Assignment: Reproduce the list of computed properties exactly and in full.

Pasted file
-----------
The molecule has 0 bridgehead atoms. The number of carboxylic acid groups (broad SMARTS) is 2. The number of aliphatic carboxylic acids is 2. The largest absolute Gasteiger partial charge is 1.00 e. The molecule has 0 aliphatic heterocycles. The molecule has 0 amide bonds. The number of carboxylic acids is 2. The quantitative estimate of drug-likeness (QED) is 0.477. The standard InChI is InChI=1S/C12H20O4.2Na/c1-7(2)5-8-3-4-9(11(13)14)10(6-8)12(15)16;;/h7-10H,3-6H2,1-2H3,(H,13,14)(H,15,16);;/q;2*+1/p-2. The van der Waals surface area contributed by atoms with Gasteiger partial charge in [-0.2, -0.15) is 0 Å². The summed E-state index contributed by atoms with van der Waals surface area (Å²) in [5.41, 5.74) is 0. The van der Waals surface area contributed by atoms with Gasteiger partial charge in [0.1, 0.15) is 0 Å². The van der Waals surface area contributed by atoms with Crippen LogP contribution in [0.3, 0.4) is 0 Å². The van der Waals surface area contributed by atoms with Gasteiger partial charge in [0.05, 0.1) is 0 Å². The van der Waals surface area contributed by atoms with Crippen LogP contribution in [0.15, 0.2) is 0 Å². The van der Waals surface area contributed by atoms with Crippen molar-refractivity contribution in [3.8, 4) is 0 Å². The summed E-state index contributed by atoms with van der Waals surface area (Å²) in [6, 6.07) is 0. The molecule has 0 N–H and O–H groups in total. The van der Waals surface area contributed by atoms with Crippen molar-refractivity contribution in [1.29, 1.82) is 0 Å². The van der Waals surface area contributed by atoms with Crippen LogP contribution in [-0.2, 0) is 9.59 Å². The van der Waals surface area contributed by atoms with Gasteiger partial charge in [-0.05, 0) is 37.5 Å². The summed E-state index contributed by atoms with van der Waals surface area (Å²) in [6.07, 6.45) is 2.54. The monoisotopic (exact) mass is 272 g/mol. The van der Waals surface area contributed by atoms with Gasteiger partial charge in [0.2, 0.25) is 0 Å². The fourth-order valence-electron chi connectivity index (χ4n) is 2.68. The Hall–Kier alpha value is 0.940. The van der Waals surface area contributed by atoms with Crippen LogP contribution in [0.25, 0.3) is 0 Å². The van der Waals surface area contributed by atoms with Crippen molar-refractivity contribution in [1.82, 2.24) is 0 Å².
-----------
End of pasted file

The molecule has 0 bridgehead atoms. The number of carboxylic acid groups (broad SMARTS) is 2. The number of aliphatic carboxylic acids is 2. The largest absolute Gasteiger partial charge is 1.00 e. The molecule has 0 aliphatic heterocycles. The molecule has 0 amide bonds. The number of carboxylic acids is 2. The quantitative estimate of drug-likeness (QED) is 0.477. The standard InChI is InChI=1S/C12H20O4.2Na/c1-7(2)5-8-3-4-9(11(13)14)10(6-8)12(15)16;;/h7-10H,3-6H2,1-2H3,(H,13,14)(H,15,16);;/q;2*+1/p-2. The van der Waals surface area contributed by atoms with Gasteiger partial charge in [-0.2, -0.15) is 0 Å². The summed E-state index contributed by atoms with van der Waals surface area (Å²) in [5.41, 5.74) is 0. The van der Waals surface area contributed by atoms with Gasteiger partial charge in [0.1, 0.15) is 0 Å². The van der Waals surface area contributed by atoms with Crippen LogP contribution in [0.3, 0.4) is 0 Å². The van der Waals surface area contributed by atoms with Gasteiger partial charge in [0.05, 0.1) is 0 Å². The van der Waals surface area contributed by atoms with Crippen LogP contribution in [0.15, 0.2) is 0 Å². The van der Waals surface area contributed by atoms with Crippen molar-refractivity contribution in [3.8, 4) is 0 Å². The summed E-state index contributed by atoms with van der Waals surface area (Å²) in [6, 6.07) is 0. The molecule has 0 N–H and O–H groups in total. The van der Waals surface area contributed by atoms with Crippen molar-refractivity contribution in [1.29, 1.82) is 0 Å². The van der Waals surface area contributed by atoms with Crippen LogP contribution in [-0.2, 0) is 9.59 Å². The van der Waals surface area contributed by atoms with Gasteiger partial charge in [-0.05, 0) is 37.5 Å². The summed E-state index contributed by atoms with van der Waals surface area (Å²) in [6.07, 6.45) is 2.54. The monoisotopic (exact) mass is 272 g/mol. The van der Waals surface area contributed by atoms with Gasteiger partial charge in [0.2, 0.25) is 0 Å². The fourth-order valence-electron chi connectivity index (χ4n) is 2.68. The Hall–Kier alpha value is 0.940. The van der Waals surface area contributed by atoms with Crippen LogP contribution in [0.25, 0.3) is 0 Å². The van der Waals surface area contributed by atoms with Crippen molar-refractivity contribution in [1.82, 2.24) is 0 Å².